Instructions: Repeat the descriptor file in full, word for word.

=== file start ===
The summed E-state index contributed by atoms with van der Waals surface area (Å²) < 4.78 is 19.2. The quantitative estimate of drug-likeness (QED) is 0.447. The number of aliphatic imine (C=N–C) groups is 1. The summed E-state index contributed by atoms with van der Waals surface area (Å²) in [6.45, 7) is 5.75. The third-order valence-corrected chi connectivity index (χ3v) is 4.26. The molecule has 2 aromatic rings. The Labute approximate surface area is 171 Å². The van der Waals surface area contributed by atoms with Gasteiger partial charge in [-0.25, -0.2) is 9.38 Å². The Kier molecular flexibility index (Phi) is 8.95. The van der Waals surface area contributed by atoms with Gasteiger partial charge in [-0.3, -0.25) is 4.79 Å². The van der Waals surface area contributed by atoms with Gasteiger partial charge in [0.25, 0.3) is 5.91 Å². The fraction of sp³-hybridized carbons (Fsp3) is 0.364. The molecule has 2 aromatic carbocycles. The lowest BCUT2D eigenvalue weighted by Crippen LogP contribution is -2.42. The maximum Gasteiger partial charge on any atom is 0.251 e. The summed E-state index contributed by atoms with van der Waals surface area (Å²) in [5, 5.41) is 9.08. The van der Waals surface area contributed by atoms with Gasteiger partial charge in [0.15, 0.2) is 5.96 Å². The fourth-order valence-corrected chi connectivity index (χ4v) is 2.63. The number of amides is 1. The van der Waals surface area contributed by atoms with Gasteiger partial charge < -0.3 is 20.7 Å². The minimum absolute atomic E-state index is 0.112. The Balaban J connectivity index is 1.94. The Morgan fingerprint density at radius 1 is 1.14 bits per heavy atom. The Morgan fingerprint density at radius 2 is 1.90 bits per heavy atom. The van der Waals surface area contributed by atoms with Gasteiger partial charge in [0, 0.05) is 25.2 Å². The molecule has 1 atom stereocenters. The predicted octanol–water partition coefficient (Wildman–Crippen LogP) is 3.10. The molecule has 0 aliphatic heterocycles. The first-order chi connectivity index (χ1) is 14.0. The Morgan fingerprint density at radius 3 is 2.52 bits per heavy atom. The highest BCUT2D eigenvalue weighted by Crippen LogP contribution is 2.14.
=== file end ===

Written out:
The summed E-state index contributed by atoms with van der Waals surface area (Å²) < 4.78 is 19.2. The quantitative estimate of drug-likeness (QED) is 0.447. The number of aliphatic imine (C=N–C) groups is 1. The summed E-state index contributed by atoms with van der Waals surface area (Å²) in [6.45, 7) is 5.75. The third-order valence-corrected chi connectivity index (χ3v) is 4.26. The molecule has 2 aromatic rings. The Labute approximate surface area is 171 Å². The van der Waals surface area contributed by atoms with Gasteiger partial charge in [-0.25, -0.2) is 9.38 Å². The Kier molecular flexibility index (Phi) is 8.95. The van der Waals surface area contributed by atoms with Gasteiger partial charge in [-0.3, -0.25) is 4.79 Å². The van der Waals surface area contributed by atoms with Gasteiger partial charge in [0.25, 0.3) is 5.91 Å². The fraction of sp³-hybridized carbons (Fsp3) is 0.364. The molecule has 2 aromatic carbocycles. The lowest BCUT2D eigenvalue weighted by Crippen LogP contribution is -2.42. The maximum Gasteiger partial charge on any atom is 0.251 e. The summed E-state index contributed by atoms with van der Waals surface area (Å²) in [5, 5.41) is 9.08. The van der Waals surface area contributed by atoms with Gasteiger partial charge in [0.15, 0.2) is 5.96 Å². The fourth-order valence-corrected chi connectivity index (χ4v) is 2.63. The number of amides is 1. The van der Waals surface area contributed by atoms with Gasteiger partial charge < -0.3 is 20.7 Å². The minimum absolute atomic E-state index is 0.112. The Balaban J connectivity index is 1.94. The Morgan fingerprint density at radius 1 is 1.14 bits per heavy atom. The Morgan fingerprint density at radius 2 is 1.90 bits per heavy atom. The van der Waals surface area contributed by atoms with Gasteiger partial charge in [0, 0.05) is 25.2 Å². The molecule has 1 atom stereocenters. The predicted octanol–water partition coefficient (Wildman–Crippen LogP) is 3.10. The molecule has 0 aliphatic heterocycles. The first-order chi connectivity index (χ1) is 14.0. The Morgan fingerprint density at radius 3 is 2.52 bits per heavy atom. The highest BCUT2D eigenvalue weighted by Crippen LogP contribution is 2.14.